The primary purpose of garnishment is to subject claims and demands in favor of the defendant against third persons to the payment of his debts, and this it accomplishes by divesting the defendant of whatever rights he may have against the garnishee at the time of service, and substituting the plaintiff in his stead.2 The latter gets by the process whatever rights the defendant had, and this is all it is intended to secure for him. From the time of service of process upon him, the garnishee becomes accountable to the plaintiff in respect to any liability due from him to the defendant, and he cannot, except in cases of liability on negotiable paper, escape from such accountability through any subsequent acts of his own or of the defendant.3 The garnishce cannot relieve himself from the obligation thus imposed upon him by payment to the defendant,+ or the delivery to him of property in his possession.5 Against the performance of any obligation in this regard, the garnishment affords him a complete defence as to either the defendant or those claiming through him. Nor can the defendant afterwards dispose of the responsibility of the garnishee, he tion of the demand of the garnishing may apply to the court, or to the judge creditor, and the garnishee cannot disin vacation, and obtain an order upon charge itself by payinent thereof upon the garnishee to deliver the property to a check afterwards presented, though the sheriff into court, or the made and delivered by the defendant court may permit the garnishee to re- before service upon the garnishee. tain the property upon the execution of Kuhn v. Warren Savings Bank, 11 Atl. a bond to plaintiff with security. (This Rep. (Pa.) 440. Nor will the previous provision is given by statute.) Mc- certification of a check thus drawn Garry v. Lewis Coal Co., 93 Mo. 237; change the rule. Bills V. Nat. Park s. C., 3 Am. St. Rep. 522; Bank of Mo. Bank, 89 N. Y. 343; Gibson v. Nat. v. Bredow, 31 Mo. 523.
Park Bank, 98 N. Y. 87. And see Rob1. Rinchey 7. Striler, 28 N. Y. 45; ertson v. Huggins, 10 Lea (Tenn.) 300. $. C., 84 Am. Dec. 324 and note.
3. Martin 7. Foreman, 18 Ark. 249; 2. Hicks v. Gleason, 20 Vt. 139, 143; Cleneary v. Junction R. Co., 26 Ind. Nash v. Gale, 2 Minn. 310; Rushton 375; First Nat. Bank v. Armstrong, 7'. Rowe, 64 Pa. St. 63; Roig i'. Tiny, 101 Ind. 244; Cottrell v. Varnum, 5 103 Pa. St. 115; Baltimore etc. R. Co. Ala. 229; s. C., 39 Am. Dec. 323; Nav. Gallahue's Admr., 12 Gratt. (Va.) tional Commercial Bank v. Miller, 77 664; Campbell z'. Nesbitt, 7 Neb. 300; Ala. 168, 176; White v'. Bird, 20 La. Edwards v. Edwards, 24 Ohio St. 402, Ann. 188; s. c.. 96 Am. Dec. 393; Rob411; Secor v. Witter, 39 Ohio St. 218- erts v. Lydecker, 9 Cal. 262; Bethel v. 232; Ex parte Joselyne, L. R., 8 Ch. Judge of Superior Ct., 57 Mich. 379. Div. 327; Chatterton v. Watney, L. R., 4. Johann v. Rufener, 32 Wis. 195; 17 Ch. Div. 259.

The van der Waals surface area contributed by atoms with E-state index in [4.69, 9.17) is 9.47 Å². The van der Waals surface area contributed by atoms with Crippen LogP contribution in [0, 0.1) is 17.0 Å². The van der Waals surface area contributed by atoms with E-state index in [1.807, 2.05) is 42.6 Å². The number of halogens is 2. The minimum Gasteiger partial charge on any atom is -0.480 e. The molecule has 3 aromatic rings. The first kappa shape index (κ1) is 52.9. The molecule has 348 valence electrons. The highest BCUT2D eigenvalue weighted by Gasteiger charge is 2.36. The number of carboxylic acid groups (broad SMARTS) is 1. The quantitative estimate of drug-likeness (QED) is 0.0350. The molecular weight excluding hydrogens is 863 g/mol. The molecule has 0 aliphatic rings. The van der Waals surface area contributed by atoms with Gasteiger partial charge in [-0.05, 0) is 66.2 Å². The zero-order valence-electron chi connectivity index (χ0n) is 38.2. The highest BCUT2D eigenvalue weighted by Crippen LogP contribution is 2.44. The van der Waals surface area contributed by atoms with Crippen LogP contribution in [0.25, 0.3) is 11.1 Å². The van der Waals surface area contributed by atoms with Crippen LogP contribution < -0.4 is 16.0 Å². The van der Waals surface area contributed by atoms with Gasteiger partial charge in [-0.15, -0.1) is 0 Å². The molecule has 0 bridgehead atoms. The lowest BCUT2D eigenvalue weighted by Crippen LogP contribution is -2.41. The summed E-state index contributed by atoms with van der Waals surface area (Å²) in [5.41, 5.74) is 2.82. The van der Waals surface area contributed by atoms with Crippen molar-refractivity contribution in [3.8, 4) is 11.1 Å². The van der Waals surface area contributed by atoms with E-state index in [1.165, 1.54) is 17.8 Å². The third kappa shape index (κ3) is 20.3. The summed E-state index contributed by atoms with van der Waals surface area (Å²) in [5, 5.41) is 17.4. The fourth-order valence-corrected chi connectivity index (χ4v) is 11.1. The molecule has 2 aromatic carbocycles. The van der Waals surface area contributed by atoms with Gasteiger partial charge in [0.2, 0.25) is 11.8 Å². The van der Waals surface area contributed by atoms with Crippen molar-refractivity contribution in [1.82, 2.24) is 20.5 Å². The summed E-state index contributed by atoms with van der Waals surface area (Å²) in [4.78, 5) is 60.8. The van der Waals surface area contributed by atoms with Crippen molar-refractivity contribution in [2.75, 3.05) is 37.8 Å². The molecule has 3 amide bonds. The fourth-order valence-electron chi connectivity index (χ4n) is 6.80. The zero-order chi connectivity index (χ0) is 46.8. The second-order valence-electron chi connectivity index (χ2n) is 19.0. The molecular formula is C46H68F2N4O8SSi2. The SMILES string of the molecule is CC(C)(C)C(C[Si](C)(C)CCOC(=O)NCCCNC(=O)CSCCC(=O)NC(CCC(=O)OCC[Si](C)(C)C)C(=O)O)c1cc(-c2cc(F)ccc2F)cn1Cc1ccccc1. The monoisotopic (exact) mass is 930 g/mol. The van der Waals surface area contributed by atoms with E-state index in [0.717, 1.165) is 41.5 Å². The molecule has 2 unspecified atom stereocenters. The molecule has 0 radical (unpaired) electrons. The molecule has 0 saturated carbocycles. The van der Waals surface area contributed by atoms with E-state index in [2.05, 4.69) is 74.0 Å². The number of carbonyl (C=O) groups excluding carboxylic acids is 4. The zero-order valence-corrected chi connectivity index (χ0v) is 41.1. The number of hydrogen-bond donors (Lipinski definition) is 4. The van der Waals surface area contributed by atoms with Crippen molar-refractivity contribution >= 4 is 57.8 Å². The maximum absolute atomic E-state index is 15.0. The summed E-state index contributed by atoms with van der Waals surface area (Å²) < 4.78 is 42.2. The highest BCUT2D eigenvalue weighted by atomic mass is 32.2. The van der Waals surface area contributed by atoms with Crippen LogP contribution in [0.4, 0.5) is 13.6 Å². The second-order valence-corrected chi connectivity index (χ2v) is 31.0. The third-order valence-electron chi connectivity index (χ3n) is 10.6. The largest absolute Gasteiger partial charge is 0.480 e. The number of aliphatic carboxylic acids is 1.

Arnold v. Linaweaver, 3 Head (Tenn.) The service of process upon a bank 51; Hughes v. Monty, 24 Iowa 499. having on deposit funds of the defend- 5. Loyless v. Hodges, 44 Ga. 647; ant, effects an appropriation by opera- Stevens ::.. Dillman, 86 III. 233. tion of law of the whole fund in the 6. Stiles V. Davis, i Black (U. S.) hands of the garnishee to the satisfac- 101; Walcott v. Keith, 22 N. H. 196.
the property to the prejudice of the rights of the garnishing creditor) Where there are several garnishments of the same person, and against property of the same defendant, they will take precedence according to the priority of service upon the garnishee.
But until the garnishee's liability is discharged by satisfaction of a valid judgment against him in the garnishment proceeding, the rights of the defendant to enforce his claim are suspended only, not extinguished, and for the purpose of making demand or obtaining security by attachment or otherwise, they remain unimpaired, though in subordination to the plaintiff's rights in the premises.3 Neither will the proceeding interfere with the execution of any contract previously existing between the parties, except as above indicated, 4 nor prevent them engaging in any new transaction.5
Whether, after service of process upon one as garnishee, the property thus attached in his hands is subject to seizure under process against the defendant, and if so, what effect such seizure will have upon the rights and liabilities of the parties, the courts are not agreed. It was held, in an early case in Massachusetts, which has been followed by later decisions of the same court, that property thus situated is liable to seizure on attachment against the defendant, but that the officer into whose custody the property may come will hold the same subject to the right of the garnishee to have satisfaction, out of the proceeds thereof, for any judgment that may be rendered against him in the garnishment proceeding & In other States, it is held that, no lien being acquired by garnishment, an attachment by seizure of the prop
1. Hacker v. Stevens, 4 McLean held that a creditor subsequently at(U.S.) 535
taching, but before the money was paid 2. Talbot 7. Harding, 10 Mo. 350; over, was not entitled to any claim on Johann v. Rufener, 32 Wis. 195; Blais- the fund. Rudd v. Paine, 2 Cranch dell v. Ladd, 14 N. II. 129; Caperton (C. C.) 9. ?'. McCorkle, 5 Gratt. (Va.) 177; Ar- An attachment by seizure of the ledge v. White, 1 Head (Tenn.) 241; property in possession of the garnishee McCombs v. Iloward, 18 Ohio St. 422; will be entitled to priority over a garThe Olivia A. Carrigan, 7 Fed. Rep. nishments ubsequently served, though
the process issued before the attachA creditor's right to priority will not ment writ. English v. King, io Heisk. be affected by a subsequent garnish- (Tenn.) 666; Pritchard v. Toole, 53 ment of the same debtor in favor of the Mo. 356. United States. Beaston v. Farmers' 3. Hicks v. Gleason, 20 Vt. 139; Bank, 12 Pet. (U. S.) 102, 135.
Smith v. Clinton Bridge Co., 13 Ill. Satisfaction of a prior garnishment App. 572, 580. by the garnishee, before judgment in 4. Baugh v. Kirkpatrick, 54 Pa. St. such proceeding, will be no defence to 84; Aldrich v. Woodcock, 10 N. II. 99, existing attachments subsequent gar- 102; Crownover v. Bamburg, 2 Ill. App. nishing creditors. Brandon Iron Co. 162. 7'. Gleason, 24 Vt. 228; McCobb z'. 5. Victor Hartford Fire Ins. Tyler, 2 Cranch (C. C.) 199.
Co., 33 Iowa 210, 212. But where the defendant directed the 6. Burlingame v. Bell, 16 Mass. 318; garnishee to pay his debt to an attach- Swett v'. Brown, 5 Pick. (Mass.) 178; ing creditor, and he agreed to do so, Platt v'. Brown, 16 Pick. (Mass.) 553. 8 C. of L.-76